March 22, 2012

This Post Is Not About Lent


Three notes and then a thought:

1. I don't want to steal anyone's thunder, but I am pretty thrilled about one of us moving.
2. In related news, I'm getting excited about the Shoebox Tour coming here.
3. I think many of you would like this song Sean shared.

This Lent I gave up watching TV, movies, or just about any video by myself (living alone = hours of Law & Order reruns on Netflix = pathetic life). An unanticipated consequence was my discovery of podcasts.

I spent some time listening around, but I've settled on a favorite: Hang Up and Listen, Slate's sport podcast. The contributors offer insightful and funny commentary, and they are, generally speaking, professionals in a genre of amateurs. Their afterball segments are especially enjoyable--a few three-minute featurettes on, well, whatever struck each contributor.

Podcast mania has segued into a rediscovery of This American Life. Chase and I used to listen to the occasional episode on the way to bed in the apartment, but I haven't made a point to listen to it since college. I am now thoroughly hooked again. I just bought the app yesterday so I could listen to it while biking to the gym--which marks the first time I've paid money for an iPhone app.

Many of you are probably already aware of the most recent episode--the retraction of Mike Daisey's Apple/Foxconn episode. If you aren't, you should go listen to it. I have most loved the Middle School episode, where Ira Glass interviews a 14-year-old girl about her experience in middle school. She thoughtfully articulates exactly what I've been observing as teacher these last few months. Hearing it come from her mouth, however, lends those thoughts a great deal of poignancy--and reinvigorated my flagging enthusiasm for this semester.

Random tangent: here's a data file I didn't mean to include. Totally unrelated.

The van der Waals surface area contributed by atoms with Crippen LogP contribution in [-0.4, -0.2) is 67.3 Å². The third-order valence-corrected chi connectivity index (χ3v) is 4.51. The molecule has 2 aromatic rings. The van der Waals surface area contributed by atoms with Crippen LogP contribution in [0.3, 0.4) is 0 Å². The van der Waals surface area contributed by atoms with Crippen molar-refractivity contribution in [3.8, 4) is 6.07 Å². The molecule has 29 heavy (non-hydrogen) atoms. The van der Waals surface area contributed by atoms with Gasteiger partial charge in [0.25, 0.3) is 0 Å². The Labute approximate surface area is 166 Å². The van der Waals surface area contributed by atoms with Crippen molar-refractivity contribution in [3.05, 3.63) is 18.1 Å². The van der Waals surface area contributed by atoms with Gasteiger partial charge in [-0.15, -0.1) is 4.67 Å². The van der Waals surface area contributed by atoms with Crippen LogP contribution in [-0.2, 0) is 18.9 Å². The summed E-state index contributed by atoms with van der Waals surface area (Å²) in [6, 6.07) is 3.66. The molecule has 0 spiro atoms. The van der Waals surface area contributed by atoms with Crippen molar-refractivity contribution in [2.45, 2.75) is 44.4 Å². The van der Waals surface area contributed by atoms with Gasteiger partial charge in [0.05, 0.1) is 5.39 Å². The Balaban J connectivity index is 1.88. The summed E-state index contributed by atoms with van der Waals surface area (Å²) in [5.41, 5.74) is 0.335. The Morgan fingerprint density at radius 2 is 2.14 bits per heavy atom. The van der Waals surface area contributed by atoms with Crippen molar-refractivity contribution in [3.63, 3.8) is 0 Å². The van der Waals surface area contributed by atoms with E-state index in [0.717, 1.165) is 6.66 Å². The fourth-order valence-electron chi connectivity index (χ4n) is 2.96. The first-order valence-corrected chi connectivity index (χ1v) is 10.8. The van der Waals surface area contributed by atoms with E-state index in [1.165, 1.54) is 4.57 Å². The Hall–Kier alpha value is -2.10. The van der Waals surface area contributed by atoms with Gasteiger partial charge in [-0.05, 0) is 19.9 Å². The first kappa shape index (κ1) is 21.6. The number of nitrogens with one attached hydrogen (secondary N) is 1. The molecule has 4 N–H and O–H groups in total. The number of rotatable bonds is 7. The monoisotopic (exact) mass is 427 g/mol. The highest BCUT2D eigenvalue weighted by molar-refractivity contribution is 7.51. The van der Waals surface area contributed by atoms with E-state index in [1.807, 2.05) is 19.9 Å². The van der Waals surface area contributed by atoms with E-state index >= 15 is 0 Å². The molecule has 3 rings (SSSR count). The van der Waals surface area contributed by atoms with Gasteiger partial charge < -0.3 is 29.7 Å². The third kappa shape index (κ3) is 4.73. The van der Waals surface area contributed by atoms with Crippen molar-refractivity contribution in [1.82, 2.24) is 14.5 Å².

Recently on the Ogden's porch, we had a low-grade argument about the value of This American Life. Sean thinks it rather nihilistically revolves around sad things for the sake of sadness, rather than actually seeking to tell American stories. I'm not so sure.

3 Comments:

Blogger JHitts said...

My podcast recommendation: The Bugle, featuring Jon Oliver (of Daily Show fame) and Andy Zaltzman. Mostly they talk about current events in the same way that the Daily Show does, but in a more irreverent and British way. It's a must-listen for me.

March 22, 2012 at 10:32 PM 
Blogger JHitts said...

Also, re: This American Life: I'm not sure where they got the whole "sadness + nihilism" thing. Sure, there are a few sad stories on there, ever now and again. But I think most of the stories that they feature on there are inspiring.

March 23, 2012 at 3:44 AM 
Blogger Chase Purdy said...

This is a purely unscientific observation about This American Life. It's not proven and I'm not totally sure I'm willing to hop aboard this bandwagon...yet.

But as someone who started listening to the show as a 15-year old kid, fell in love with it, made it my goal to work there -- I'm less into these days. I feel like they're starting to tackle these huge stories about Society. The recession. The housing crisis. Apple abuse in China. Etc. Etc.

I miss the days when they told super micro-human stories. When they visited and studied people at theme parks, when they spent 24-hours at The Gold Apple cafe in Chicago. When they did a story on an old, abandoned house, and what it meant to a young boy's sense of adventure.

I miss those types of stories. I know they're still doing good work, but maybe it's not my bag so much anymore.

Again, I need to listen more before I can say this with a degree of certainty.

March 23, 2012 at 9:51 AM 

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